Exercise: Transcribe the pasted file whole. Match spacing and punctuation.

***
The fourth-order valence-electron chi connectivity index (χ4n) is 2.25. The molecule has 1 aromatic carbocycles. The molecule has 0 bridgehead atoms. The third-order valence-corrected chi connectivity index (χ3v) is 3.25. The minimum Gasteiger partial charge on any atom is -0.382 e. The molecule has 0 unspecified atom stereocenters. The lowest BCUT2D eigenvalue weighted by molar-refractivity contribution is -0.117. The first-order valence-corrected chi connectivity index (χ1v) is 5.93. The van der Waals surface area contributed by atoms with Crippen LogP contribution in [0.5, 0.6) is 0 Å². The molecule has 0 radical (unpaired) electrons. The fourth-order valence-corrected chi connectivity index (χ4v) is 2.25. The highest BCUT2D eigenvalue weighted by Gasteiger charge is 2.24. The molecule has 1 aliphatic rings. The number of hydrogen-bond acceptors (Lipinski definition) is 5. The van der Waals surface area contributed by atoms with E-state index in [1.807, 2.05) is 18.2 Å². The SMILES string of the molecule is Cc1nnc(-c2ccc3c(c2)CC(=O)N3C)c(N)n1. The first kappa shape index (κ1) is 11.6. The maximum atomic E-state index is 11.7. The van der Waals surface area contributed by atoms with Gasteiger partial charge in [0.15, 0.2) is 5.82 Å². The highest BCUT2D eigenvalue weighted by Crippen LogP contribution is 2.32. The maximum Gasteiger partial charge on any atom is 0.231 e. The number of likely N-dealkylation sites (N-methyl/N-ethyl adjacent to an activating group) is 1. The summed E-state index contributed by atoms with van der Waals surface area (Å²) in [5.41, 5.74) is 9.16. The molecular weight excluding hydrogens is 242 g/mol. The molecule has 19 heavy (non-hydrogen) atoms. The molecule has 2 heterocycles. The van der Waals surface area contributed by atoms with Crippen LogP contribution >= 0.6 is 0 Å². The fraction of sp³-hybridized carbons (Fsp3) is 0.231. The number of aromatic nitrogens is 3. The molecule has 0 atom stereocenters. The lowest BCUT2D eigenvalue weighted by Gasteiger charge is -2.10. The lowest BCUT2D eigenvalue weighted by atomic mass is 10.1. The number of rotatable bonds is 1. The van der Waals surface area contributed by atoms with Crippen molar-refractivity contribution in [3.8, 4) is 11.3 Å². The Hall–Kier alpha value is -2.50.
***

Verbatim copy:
The fourth-order valence-electron chi connectivity index (χ4n) is 2.25. The molecule has 1 aromatic carbocycles. The molecule has 0 bridgehead atoms. The third-order valence-corrected chi connectivity index (χ3v) is 3.25. The minimum Gasteiger partial charge on any atom is -0.382 e. The molecule has 0 unspecified atom stereocenters. The lowest BCUT2D eigenvalue weighted by molar-refractivity contribution is -0.117. The first-order valence-corrected chi connectivity index (χ1v) is 5.93. The van der Waals surface area contributed by atoms with Crippen LogP contribution in [0.5, 0.6) is 0 Å². The molecule has 0 radical (unpaired) electrons. The fourth-order valence-corrected chi connectivity index (χ4v) is 2.25. The highest BCUT2D eigenvalue weighted by Gasteiger charge is 2.24. The molecule has 1 aliphatic rings. The number of hydrogen-bond acceptors (Lipinski definition) is 5. The van der Waals surface area contributed by atoms with E-state index in [1.807, 2.05) is 18.2 Å². The SMILES string of the molecule is Cc1nnc(-c2ccc3c(c2)CC(=O)N3C)c(N)n1. The first kappa shape index (κ1) is 11.6. The maximum atomic E-state index is 11.7. The van der Waals surface area contributed by atoms with Gasteiger partial charge in [0.15, 0.2) is 5.82 Å². The highest BCUT2D eigenvalue weighted by Crippen LogP contribution is 2.32. The maximum Gasteiger partial charge on any atom is 0.231 e. The number of likely N-dealkylation sites (N-methyl/N-ethyl adjacent to an activating group) is 1. The summed E-state index contributed by atoms with van der Waals surface area (Å²) in [5.41, 5.74) is 9.16. The molecular weight excluding hydrogens is 242 g/mol. The molecule has 19 heavy (non-hydrogen) atoms. The molecule has 2 heterocycles. The van der Waals surface area contributed by atoms with Crippen LogP contribution >= 0.6 is 0 Å². The fraction of sp³-hybridized carbons (Fsp3) is 0.231. The number of aromatic nitrogens is 3. The molecule has 0 atom stereocenters. The lowest BCUT2D eigenvalue weighted by Gasteiger charge is -2.10. The lowest BCUT2D eigenvalue weighted by atomic mass is 10.1. The number of rotatable bonds is 1. The van der Waals surface area contributed by atoms with Crippen molar-refractivity contribution in [3.8, 4) is 11.3 Å². The Hall–Kier alpha value is -2.50.